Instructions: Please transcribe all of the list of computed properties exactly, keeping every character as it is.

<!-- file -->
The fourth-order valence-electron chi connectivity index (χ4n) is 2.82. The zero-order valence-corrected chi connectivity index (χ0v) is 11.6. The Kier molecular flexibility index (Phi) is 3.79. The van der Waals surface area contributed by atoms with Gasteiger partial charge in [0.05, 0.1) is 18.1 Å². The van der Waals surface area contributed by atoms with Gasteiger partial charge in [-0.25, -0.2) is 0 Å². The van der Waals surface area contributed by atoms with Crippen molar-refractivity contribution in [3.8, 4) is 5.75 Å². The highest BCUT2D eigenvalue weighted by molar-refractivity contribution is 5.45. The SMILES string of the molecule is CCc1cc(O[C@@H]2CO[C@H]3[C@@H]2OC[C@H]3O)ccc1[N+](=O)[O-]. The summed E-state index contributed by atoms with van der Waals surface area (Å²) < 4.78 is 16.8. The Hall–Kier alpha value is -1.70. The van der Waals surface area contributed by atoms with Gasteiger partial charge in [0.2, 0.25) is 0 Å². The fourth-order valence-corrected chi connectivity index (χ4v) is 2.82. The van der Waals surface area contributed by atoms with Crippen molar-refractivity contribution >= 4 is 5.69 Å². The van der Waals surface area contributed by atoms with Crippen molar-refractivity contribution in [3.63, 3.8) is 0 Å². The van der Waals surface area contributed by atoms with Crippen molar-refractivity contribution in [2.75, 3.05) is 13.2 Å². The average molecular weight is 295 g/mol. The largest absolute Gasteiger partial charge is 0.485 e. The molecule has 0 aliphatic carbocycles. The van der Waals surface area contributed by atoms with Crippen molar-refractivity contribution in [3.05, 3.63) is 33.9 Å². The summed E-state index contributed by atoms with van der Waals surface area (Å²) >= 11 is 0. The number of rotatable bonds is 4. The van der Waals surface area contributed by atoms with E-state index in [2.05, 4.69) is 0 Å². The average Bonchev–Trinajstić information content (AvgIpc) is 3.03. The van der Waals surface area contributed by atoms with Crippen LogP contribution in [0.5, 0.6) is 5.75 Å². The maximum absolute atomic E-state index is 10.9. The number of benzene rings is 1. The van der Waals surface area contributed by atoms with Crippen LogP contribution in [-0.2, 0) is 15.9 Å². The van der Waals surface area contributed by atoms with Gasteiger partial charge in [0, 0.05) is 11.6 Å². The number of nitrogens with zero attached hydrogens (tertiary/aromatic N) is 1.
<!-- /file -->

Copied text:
The fourth-order valence-electron chi connectivity index (χ4n) is 2.82. The zero-order valence-corrected chi connectivity index (χ0v) is 11.6. The Kier molecular flexibility index (Phi) is 3.79. The van der Waals surface area contributed by atoms with Gasteiger partial charge in [0.05, 0.1) is 18.1 Å². The van der Waals surface area contributed by atoms with Gasteiger partial charge in [-0.25, -0.2) is 0 Å². The van der Waals surface area contributed by atoms with Crippen molar-refractivity contribution in [3.8, 4) is 5.75 Å². The highest BCUT2D eigenvalue weighted by molar-refractivity contribution is 5.45. The SMILES string of the molecule is CCc1cc(O[C@@H]2CO[C@H]3[C@@H]2OC[C@H]3O)ccc1[N+](=O)[O-]. The summed E-state index contributed by atoms with van der Waals surface area (Å²) < 4.78 is 16.8. The Hall–Kier alpha value is -1.70. The van der Waals surface area contributed by atoms with Gasteiger partial charge in [0.2, 0.25) is 0 Å². The fourth-order valence-corrected chi connectivity index (χ4v) is 2.82. The van der Waals surface area contributed by atoms with Crippen molar-refractivity contribution >= 4 is 5.69 Å². The van der Waals surface area contributed by atoms with Crippen molar-refractivity contribution in [3.63, 3.8) is 0 Å². The van der Waals surface area contributed by atoms with Crippen molar-refractivity contribution in [2.75, 3.05) is 13.2 Å². The average molecular weight is 295 g/mol. The largest absolute Gasteiger partial charge is 0.485 e. The molecule has 0 aliphatic carbocycles. The van der Waals surface area contributed by atoms with Crippen molar-refractivity contribution in [3.05, 3.63) is 33.9 Å². The summed E-state index contributed by atoms with van der Waals surface area (Å²) >= 11 is 0. The number of rotatable bonds is 4. The van der Waals surface area contributed by atoms with E-state index in [2.05, 4.69) is 0 Å². The average Bonchev–Trinajstić information content (AvgIpc) is 3.03. The van der Waals surface area contributed by atoms with Crippen LogP contribution in [0.5, 0.6) is 5.75 Å². The maximum absolute atomic E-state index is 10.9. The number of benzene rings is 1. The van der Waals surface area contributed by atoms with Crippen LogP contribution in [-0.2, 0) is 15.9 Å². The van der Waals surface area contributed by atoms with Gasteiger partial charge in [0, 0.05) is 11.6 Å². The number of nitrogens with zero attached hydrogens (tertiary/aromatic N) is 1.